Friday, September 16, 2011

Porcelain and Pink

F. Scott Fitzgerald (1896–1940)
From F. Scott Fitzgerald: Novels & Stories 1920–1922

In the months prior to the publication of his first novel in 1920, twenty-three-year-old F. Scott Fitzgerald revised several stories that had previously been rejected and then resubmitted them to various magazines: four were accepted by The Smart Set (co-edited by H. L. Mencken and George Jean Nathan) and two by Scribner’s Magazine. Soon after, a half dozen stories were acquired by The Saturday Evening Post at $400 each. His story “Head and Shoulders” was also sold to Metro Films for $2,500. Then This Side in Paradise appeared and established F. Scott Fitzgerald as the newest literary wunderkind, selling 3,000 copies in three days; within months, magazines began paying the young author up to $900 per story; in two years, he would command $1,500. The young Princeton drop-out and Army veteran found himself suddenly, unexpectedly prosperous.

Originally appearing in the January 1920 issue of
The Smart Set, “Porcelain and Pink” was the earliest of the stories Fitzgerald would later reprint in a book-length collection. The story is a bit of a lark, a one-act burlesque that opens with a splendidly droll parody of stage directions, featuring a blue porcelain bathtub. One contemporary reviewer praised the “playlet [as] purely nonsensical and amazingly funny,” but assumed that it was really written by Mencken or Nathan “since the name of the author was new to me.” (Two years earlier, Mencken had perpetrated his infamous “bathtub hoax,” which possibly reinforced the suspicion.) Another reviewer, however, huffed that Fitzgerald’s sketch was “mere sophisticated prurience”; a third condemned it as “bathroom stupidity.”

The perceived offensiveness of “Porcelain and Pink,” which wouldn’t even merit a PG rating today, helped create for the author a bit of notoriety (certainly in his own imagination, at least). In the table of contents for the 1922 collection
Tales of the Jazz Age, he added the following note about the “playlet”:
“And do you write for any other magazines?” inquired the young lady.
“On, yes,” I assured her. “I’ve had some stories and plays in the ‘Smart Set,’ for instance—“
The young lady shivered.
“The ‘Smart Set’!” she exclaimed. “How can you? Why, they publish stuff about girls in blue bathtubs, and silly things like that!”
And I had the magnificent joy of telling her that she was referring to “Porcelain and Pink,” which had appeared there several months before.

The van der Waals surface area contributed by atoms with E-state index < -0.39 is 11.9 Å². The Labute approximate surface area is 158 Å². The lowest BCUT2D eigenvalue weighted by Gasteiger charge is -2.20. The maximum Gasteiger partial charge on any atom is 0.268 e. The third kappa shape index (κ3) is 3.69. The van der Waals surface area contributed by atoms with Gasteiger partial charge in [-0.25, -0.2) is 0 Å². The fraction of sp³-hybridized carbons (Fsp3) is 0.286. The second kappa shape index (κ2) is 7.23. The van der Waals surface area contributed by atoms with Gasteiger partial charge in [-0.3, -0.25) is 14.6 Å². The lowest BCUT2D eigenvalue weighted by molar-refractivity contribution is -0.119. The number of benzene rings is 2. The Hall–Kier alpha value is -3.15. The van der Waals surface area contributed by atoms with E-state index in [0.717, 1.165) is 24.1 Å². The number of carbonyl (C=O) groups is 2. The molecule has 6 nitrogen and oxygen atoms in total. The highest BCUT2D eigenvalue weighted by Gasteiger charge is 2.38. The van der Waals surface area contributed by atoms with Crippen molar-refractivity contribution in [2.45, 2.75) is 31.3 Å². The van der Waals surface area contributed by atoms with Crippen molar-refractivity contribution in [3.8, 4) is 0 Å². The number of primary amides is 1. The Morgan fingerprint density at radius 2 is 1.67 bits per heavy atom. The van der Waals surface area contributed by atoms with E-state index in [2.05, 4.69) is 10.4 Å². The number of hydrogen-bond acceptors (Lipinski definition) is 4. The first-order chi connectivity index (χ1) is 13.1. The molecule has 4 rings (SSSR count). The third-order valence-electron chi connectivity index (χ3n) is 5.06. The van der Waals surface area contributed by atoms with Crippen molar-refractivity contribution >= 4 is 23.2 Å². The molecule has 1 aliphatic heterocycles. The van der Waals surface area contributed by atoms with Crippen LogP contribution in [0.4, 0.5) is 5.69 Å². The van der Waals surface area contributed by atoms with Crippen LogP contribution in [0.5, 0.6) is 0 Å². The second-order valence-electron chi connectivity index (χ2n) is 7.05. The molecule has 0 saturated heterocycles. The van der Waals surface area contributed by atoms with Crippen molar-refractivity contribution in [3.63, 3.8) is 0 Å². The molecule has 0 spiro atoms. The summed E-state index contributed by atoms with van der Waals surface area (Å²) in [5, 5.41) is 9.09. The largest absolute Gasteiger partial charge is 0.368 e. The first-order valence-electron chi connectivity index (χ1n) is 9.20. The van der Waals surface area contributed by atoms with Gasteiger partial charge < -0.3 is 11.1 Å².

And later, when Tales of the Jazz Age was in production, Fitzgerald sent his own advertising blurb to Scribner’s editor Maxwell Perkins :
Contains the famous “Porcelain and Pink Story”—the bath-tub classic—as well as “The Curious Case of Benjamin Button” and nine other tales. In the book Mr. F. has developed his gifts as a satiric humorist to a point rivalled by few if any living American writers. The lazy meanderings of a brilliant and powerful imagination.

Notes: The Nervii (p. 904) were a Belgic tribe defeated by Caesar in 57 B.C. Pebeco (p. 908) was a brand of toothpaste, while Lucile was the professional name of Lucy Christiana, Lady Duff Gordon, a celebrated British fashion designer. Evangeline, (p. 910) a long epic poem, and “The Skeleton in Armor,” a much shorter ballad, are both by Longfellow. The Ballad of Reading Gaol (p. 911) is a poem by Oscar Wilde (not O. Henry) after he left prison in 1898. Gaby Deslys was the stage name of a French dancer famous for her jewelry and her liaisons with royalty, and Mr. Bergson refers to the French philosopher Henri Bergson, but the quote Julie attributes to them was reportedly made by Isadora Duncan to George Bernard Shaw: "With my body and your brains, what a wonder [our baby] would be." "Yes," Shaw replied. "But what if it had my body and your brains?". “The Shimmies of Normandy” is a mangling of Robert Planquets’s comic opera The Chimes of Normandy.

A room in the down-stairs of a summer cottage. High around the wall runs an art frieze of a fisherman with a pile of nets at his feet and a ship on a crimson ocean, a fisherman with a pile of nets at his feet and a ship on a crimson ocean, a fisherman with a pile of nets at his feet and so on. . . . If you don't see the full story below, click the right button at the top of the reader to view the story in Google Docs or click here (PDF) to read it—free!

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